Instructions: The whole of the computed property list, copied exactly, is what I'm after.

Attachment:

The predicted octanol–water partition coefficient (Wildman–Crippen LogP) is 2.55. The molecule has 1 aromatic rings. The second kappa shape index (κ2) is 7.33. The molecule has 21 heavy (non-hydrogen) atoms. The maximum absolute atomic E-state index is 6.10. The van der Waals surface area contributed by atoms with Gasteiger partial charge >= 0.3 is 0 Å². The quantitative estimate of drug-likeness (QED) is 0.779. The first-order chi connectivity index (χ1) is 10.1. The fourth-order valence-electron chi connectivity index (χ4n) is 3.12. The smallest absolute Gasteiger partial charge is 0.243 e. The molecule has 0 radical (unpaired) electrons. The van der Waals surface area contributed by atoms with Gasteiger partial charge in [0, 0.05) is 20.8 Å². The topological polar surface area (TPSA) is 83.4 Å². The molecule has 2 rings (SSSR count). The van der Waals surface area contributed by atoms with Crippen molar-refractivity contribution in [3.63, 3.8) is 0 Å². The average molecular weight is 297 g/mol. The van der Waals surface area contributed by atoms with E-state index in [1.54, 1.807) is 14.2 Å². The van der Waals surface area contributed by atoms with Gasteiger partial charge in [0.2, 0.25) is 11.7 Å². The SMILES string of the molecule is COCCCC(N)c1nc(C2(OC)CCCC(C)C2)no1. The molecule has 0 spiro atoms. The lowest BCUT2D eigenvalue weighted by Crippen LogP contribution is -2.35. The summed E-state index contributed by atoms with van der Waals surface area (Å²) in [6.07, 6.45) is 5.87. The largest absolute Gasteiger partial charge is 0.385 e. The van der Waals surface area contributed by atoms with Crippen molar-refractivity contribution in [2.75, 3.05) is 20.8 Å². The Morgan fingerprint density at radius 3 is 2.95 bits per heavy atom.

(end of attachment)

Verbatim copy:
The predicted octanol–water partition coefficient (Wildman–Crippen LogP) is 2.55. The molecule has 1 aromatic rings. The second kappa shape index (κ2) is 7.33. The molecule has 21 heavy (non-hydrogen) atoms. The maximum absolute atomic E-state index is 6.10. The van der Waals surface area contributed by atoms with Gasteiger partial charge >= 0.3 is 0 Å². The quantitative estimate of drug-likeness (QED) is 0.779. The first-order chi connectivity index (χ1) is 10.1. The fourth-order valence-electron chi connectivity index (χ4n) is 3.12. The smallest absolute Gasteiger partial charge is 0.243 e. The molecule has 0 radical (unpaired) electrons. The van der Waals surface area contributed by atoms with Gasteiger partial charge in [0, 0.05) is 20.8 Å². The topological polar surface area (TPSA) is 83.4 Å². The molecule has 2 rings (SSSR count). The van der Waals surface area contributed by atoms with Crippen molar-refractivity contribution in [3.63, 3.8) is 0 Å². The average molecular weight is 297 g/mol. The van der Waals surface area contributed by atoms with E-state index in [1.54, 1.807) is 14.2 Å². The van der Waals surface area contributed by atoms with Gasteiger partial charge in [0.2, 0.25) is 11.7 Å². The SMILES string of the molecule is COCCCC(N)c1nc(C2(OC)CCCC(C)C2)no1. The molecule has 0 spiro atoms. The lowest BCUT2D eigenvalue weighted by Crippen LogP contribution is -2.35. The summed E-state index contributed by atoms with van der Waals surface area (Å²) in [6.07, 6.45) is 5.87. The largest absolute Gasteiger partial charge is 0.385 e. The van der Waals surface area contributed by atoms with Crippen molar-refractivity contribution in [2.75, 3.05) is 20.8 Å². The Morgan fingerprint density at radius 3 is 2.95 bits per heavy atom.